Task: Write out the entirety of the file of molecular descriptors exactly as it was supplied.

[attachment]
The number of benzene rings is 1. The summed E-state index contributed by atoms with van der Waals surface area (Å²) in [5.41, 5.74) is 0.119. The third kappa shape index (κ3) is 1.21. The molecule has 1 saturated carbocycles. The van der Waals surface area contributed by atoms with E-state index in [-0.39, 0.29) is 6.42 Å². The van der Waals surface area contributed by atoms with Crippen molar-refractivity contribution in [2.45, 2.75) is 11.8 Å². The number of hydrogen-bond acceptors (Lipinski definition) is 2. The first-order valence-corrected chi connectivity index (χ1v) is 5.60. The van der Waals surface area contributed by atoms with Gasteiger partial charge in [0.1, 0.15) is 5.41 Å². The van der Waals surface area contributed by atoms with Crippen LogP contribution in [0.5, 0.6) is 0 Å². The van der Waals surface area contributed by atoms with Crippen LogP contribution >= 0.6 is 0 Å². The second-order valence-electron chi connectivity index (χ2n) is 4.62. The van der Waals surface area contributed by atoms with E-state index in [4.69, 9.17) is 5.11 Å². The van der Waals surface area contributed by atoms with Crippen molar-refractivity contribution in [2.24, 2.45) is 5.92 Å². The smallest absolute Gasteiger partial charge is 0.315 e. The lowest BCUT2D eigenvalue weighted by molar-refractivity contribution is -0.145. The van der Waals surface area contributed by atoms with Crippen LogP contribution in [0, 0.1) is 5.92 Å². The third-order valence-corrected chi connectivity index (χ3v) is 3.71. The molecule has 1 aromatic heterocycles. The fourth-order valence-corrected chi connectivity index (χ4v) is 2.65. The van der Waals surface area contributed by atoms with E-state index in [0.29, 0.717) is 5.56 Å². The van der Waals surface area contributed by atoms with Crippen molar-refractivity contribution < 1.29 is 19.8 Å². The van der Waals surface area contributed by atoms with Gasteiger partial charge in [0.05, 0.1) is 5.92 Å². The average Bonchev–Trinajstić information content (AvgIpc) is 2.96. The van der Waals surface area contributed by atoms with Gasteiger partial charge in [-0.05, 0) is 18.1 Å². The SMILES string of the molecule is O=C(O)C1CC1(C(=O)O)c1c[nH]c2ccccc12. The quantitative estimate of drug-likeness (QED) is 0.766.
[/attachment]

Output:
The number of benzene rings is 1. The summed E-state index contributed by atoms with van der Waals surface area (Å²) in [5.41, 5.74) is 0.119. The third kappa shape index (κ3) is 1.21. The molecule has 1 saturated carbocycles. The van der Waals surface area contributed by atoms with E-state index in [-0.39, 0.29) is 6.42 Å². The van der Waals surface area contributed by atoms with Crippen molar-refractivity contribution in [2.45, 2.75) is 11.8 Å². The number of hydrogen-bond acceptors (Lipinski definition) is 2. The first-order valence-corrected chi connectivity index (χ1v) is 5.60. The van der Waals surface area contributed by atoms with Gasteiger partial charge in [0.1, 0.15) is 5.41 Å². The van der Waals surface area contributed by atoms with Crippen LogP contribution in [0.5, 0.6) is 0 Å². The van der Waals surface area contributed by atoms with Crippen LogP contribution >= 0.6 is 0 Å². The second-order valence-electron chi connectivity index (χ2n) is 4.62. The van der Waals surface area contributed by atoms with E-state index in [4.69, 9.17) is 5.11 Å². The van der Waals surface area contributed by atoms with Crippen molar-refractivity contribution in [2.24, 2.45) is 5.92 Å². The smallest absolute Gasteiger partial charge is 0.315 e. The lowest BCUT2D eigenvalue weighted by molar-refractivity contribution is -0.145. The van der Waals surface area contributed by atoms with Crippen LogP contribution in [0, 0.1) is 5.92 Å². The third-order valence-corrected chi connectivity index (χ3v) is 3.71. The molecule has 1 aromatic heterocycles. The fourth-order valence-corrected chi connectivity index (χ4v) is 2.65. The van der Waals surface area contributed by atoms with E-state index in [0.29, 0.717) is 5.56 Å². The van der Waals surface area contributed by atoms with Crippen molar-refractivity contribution < 1.29 is 19.8 Å². The van der Waals surface area contributed by atoms with Gasteiger partial charge in [0.05, 0.1) is 5.92 Å². The average Bonchev–Trinajstić information content (AvgIpc) is 2.96. The van der Waals surface area contributed by atoms with Gasteiger partial charge in [-0.05, 0) is 18.1 Å². The SMILES string of the molecule is O=C(O)C1CC1(C(=O)O)c1c[nH]c2ccccc12. The quantitative estimate of drug-likeness (QED) is 0.766.